How to Fricassee a Pharisee
Welcome to the New America. Dubbed ‘God’s Comic’ by the New Yorker, for 16-years, Brad Stine has been the comedic trailblazer of politically incorrect, Christian and Conservative comedy. His new show, ‘Brad Stine Has Issues’, covers cultural issues with his signature brand of comedic sarcasm and satire with insight that will be appreciated by everyone who loves laughter, liberty, and the freedom to tell the truth without fear.
Do you think saying the word “fart” is a sin? Seriously. There are people who believe that if you say “fart” from a pulpit, you’ve disgraced the mantle and authority of God. Or, if not “fart”, are there other words you simply are not allowed to say, as a Christian?
It all started with a big fat pile of dung. Actually “dung” wasn’t the word used.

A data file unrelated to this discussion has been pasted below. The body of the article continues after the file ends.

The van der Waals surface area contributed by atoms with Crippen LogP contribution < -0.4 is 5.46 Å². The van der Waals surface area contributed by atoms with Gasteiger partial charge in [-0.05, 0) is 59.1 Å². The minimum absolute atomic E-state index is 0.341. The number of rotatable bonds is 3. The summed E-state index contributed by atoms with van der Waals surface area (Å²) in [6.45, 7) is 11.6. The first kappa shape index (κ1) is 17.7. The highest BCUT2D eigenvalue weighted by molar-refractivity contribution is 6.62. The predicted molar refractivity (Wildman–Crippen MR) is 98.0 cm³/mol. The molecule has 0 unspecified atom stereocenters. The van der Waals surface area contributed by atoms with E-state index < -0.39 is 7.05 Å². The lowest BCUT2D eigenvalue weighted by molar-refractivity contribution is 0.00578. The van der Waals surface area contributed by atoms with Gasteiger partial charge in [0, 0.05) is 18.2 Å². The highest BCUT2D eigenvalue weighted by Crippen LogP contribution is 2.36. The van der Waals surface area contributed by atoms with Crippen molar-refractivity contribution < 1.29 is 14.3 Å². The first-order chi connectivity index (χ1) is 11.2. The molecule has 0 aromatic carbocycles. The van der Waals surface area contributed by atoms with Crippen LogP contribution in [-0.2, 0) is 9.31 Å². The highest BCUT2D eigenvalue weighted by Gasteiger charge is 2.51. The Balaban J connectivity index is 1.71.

It was a common scatological term used in America for years that the late Dr. Gene Scott referred to as “bovine excrement” if I remember correctly. Though the term is common to Americans, including Christians, it isn’t a term Christians are “supposed” to use, (or at least we don’t admit it if we do.) Maybe I should backtrack a minute to help you catch up. Imagine if you will that you had stumbled across an idea. Not just any idea but a rather unorthodox idea. An idea that would allow you to minister to maybe the most under-ministered humans in America…men. According to Barna, on Sundays in America, only 40% of church attendees are men. Men are the least engaged of the genders. Men are isolators and islands unto themselves. For many men the idea of spirituality and masculinity are mutually exclusive. I wanted to see what I could do in my own little pathetic way to search for a way to remedy that. Big hurdle yes, but at 5.6 every hurdle is big for me, even the curb. Thus, years ago I had the pleasure of performing and ministering to men for quite a few years on the stage of Promise Keepers events. This was a great opportunity to speak on the stage of arguably the most significant and impactful men’s ministry ever to have existed in America. The fact that me, a lowly, unorthodox, freaky, in your face, aggressive, scary, Christian comedian would have the honor to grace their platform probably says less about my gifts and more about Promise Keepers event coordinators apparently suffering from a group blow to the head. Nevertheless, it was on these stages that I first realized my heart and desire to help, support, heal, and encourage men in their spiritual walk. Not because I had reached some spiritual high ground but exactly for the fact that I was a layman who knew no more or was necessarily that much further along spiritually than any other guy there. This very fact is probably what encouraged men to like me in the first place, I was just like them. Most of the speakers at Promise Keepers were Dr’s and pastors and huge selling authors. Backstage I would watch these men pray and study their bible and see people healed as their shadow passed over others. I, on the other hand would pass people and wonder how long they would have to wait for me to leave the area in order to let out the laugh they were undoubtedly holding in wondering what on earth an idiot like me was doing amongst these giants. Again at 5.6 everybody is a giant to me. The first time I ever saw a Promise Keepers event I was speaking there. I remember being backstage and preparing to “do my show” because that’s what it always was to me, a show. Only this time as I readied myself, I remember looking out amongst the crowd of men and thought, “out there is a man whose wife just left him. There is a guy out there who is in the middle of an affair. Another guy is an alcoholic, and another is gay. Some guy may even be here tonight giving this “God thing” one more try before killing himself. I need to go out there and encourage these dudes. I need to let them know that we are all in the same boat and we are here together waiting to see what God has in mind for us simply because we made the decision to show up this weekend.” It was at that moment that I decided I was going to do more than just do some comedy that night. No, instead I was going to go out there and speak to these men in a manner as real and authentic as I could muster. I wasn’t going to play theologian on them because I’m not one. I’m not going to speak in “churchy” language because that isn’t the way I speak anyway. No, I was going to spend 20 minutes being funny, energetic, unorthodox, and above all, real. So, I entered the stage and from the first words out of my mouth said something like, “This is men’s night out guys. This is our own place to hang out and be together as men. You can laugh, you can, dance, you can cry, you can fart, cause it’s men’s night out”. Apparently, these good church going men were not used to being permission to fart while worshipping and they let out a roar of laughter that to me signified that they were eager and willing to take a ride with me together as real men, in real lives, with real problems, that need real solutions, but that we can do it together by whatever means necessary outside of full-fledged heresy. Of course, I guarantee you that some of them there considered the fart word to be heretical but then again that was the very spirit I believed God wanted me to challenge. That “legalistic” worldview formula that has trained some that saying the word fart is a sin. Now also keep in mind that Promise Keepers had never used a comedian before. Thus, they were taking a risk that I had something for these men they could use. I continued with my comedy and encouragement and when my set was over, I received a standing ovation that told me that whatever I thought God was asking me to deliver, it worked. I remember walking off stage and at the bottom of the stairs was the producer of the show and he was staring at me with his mouth agape. He sort of stopped me and said these word’s. “What have you done to these guys?” Now as a comic I assumed that a standing ovation was a good indication that I had done my job well. But as a insecure Christian man who didn’t consider himself worthy to be on the same stage as some of the ministers that followed me, as well as thinking I wasn’t sure I had anything valuable to offer to these guys, I immediately remember being concerned that I had done something wrong. I consider a platform designed for the sole purpose of delivering God’s message to be sacred. The last thing I wanted to do was defame or trivialize it in anyway. The enemy of my soul was right there condemning me to give up ever thinking I was good enough to be of unique value to God. But you know what I’ve discovered. God has used every type of individual from all walks of life to get His message heard. And as diverse as these men have been if there was one thing every person God Almighty had in common when it came to be mightily used by God it was this. Every single one of them was absolutely convinced that they were the wrong man for the job. Over the years I continued to be Promise Keepers exclusive comedian and saw God do amazing things in men’s lives through those years. But I also learned some other life lessons I’m passing on. If God called you to something you might as well get to it, because there is no way out. Second, remember that all things are lawful for me but not all things are expedient. Some believers might just have a completely unique unorthodox and perhaps in your opinion dangerous or inappropriate way of ministering. If you are unsure of their heart have the maturity and respect to inquire of them and assume the best until shown otherwise. The Bible makes it clear God judges the heart, something none of us can see in another human so be very careful before you judge. As a matter of fact, here is a simple habit. Ask yourself this simple question. Is the style of ministry you’re so concerned about bearing fruit? Is it healing and bringing hope, and mercy and love and forgiveness? Is it uncompromising in teaching traditional Christian theology but is it also bringing a cup of water first? If so, you might want to back off. There are plenty of legalistic self-righteous jerks to go around, do us all a favor. Don’t be one of them.